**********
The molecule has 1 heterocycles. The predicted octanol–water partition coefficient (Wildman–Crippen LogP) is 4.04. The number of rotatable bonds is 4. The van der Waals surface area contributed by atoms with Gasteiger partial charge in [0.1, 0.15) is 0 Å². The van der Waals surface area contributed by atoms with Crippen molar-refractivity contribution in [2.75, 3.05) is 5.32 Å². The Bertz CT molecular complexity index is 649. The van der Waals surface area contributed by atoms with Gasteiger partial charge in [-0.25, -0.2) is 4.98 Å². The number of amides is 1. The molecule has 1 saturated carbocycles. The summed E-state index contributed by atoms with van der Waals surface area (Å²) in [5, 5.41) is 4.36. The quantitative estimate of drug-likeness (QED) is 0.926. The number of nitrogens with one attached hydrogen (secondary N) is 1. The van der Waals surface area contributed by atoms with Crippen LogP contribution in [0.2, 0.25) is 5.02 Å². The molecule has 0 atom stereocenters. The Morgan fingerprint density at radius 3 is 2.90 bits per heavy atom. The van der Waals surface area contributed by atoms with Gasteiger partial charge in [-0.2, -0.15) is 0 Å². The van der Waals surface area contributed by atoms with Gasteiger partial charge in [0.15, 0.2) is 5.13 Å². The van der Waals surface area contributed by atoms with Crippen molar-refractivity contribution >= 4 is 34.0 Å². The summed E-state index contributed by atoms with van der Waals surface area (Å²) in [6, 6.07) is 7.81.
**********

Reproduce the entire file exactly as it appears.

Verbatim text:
The molecule has 1 heterocycles. The predicted octanol–water partition coefficient (Wildman–Crippen LogP) is 4.04. The number of rotatable bonds is 4. The van der Waals surface area contributed by atoms with Gasteiger partial charge in [0.1, 0.15) is 0 Å². The van der Waals surface area contributed by atoms with Crippen molar-refractivity contribution in [2.75, 3.05) is 5.32 Å². The Bertz CT molecular complexity index is 649. The van der Waals surface area contributed by atoms with Gasteiger partial charge in [-0.25, -0.2) is 4.98 Å². The number of amides is 1. The molecule has 1 saturated carbocycles. The summed E-state index contributed by atoms with van der Waals surface area (Å²) in [5, 5.41) is 4.36. The quantitative estimate of drug-likeness (QED) is 0.926. The number of nitrogens with one attached hydrogen (secondary N) is 1. The van der Waals surface area contributed by atoms with Crippen LogP contribution in [0.2, 0.25) is 5.02 Å². The molecule has 0 atom stereocenters. The Morgan fingerprint density at radius 3 is 2.90 bits per heavy atom. The van der Waals surface area contributed by atoms with Gasteiger partial charge in [-0.2, -0.15) is 0 Å². The van der Waals surface area contributed by atoms with Gasteiger partial charge in [0.15, 0.2) is 5.13 Å². The van der Waals surface area contributed by atoms with Crippen molar-refractivity contribution >= 4 is 34.0 Å². The summed E-state index contributed by atoms with van der Waals surface area (Å²) in [6, 6.07) is 7.81.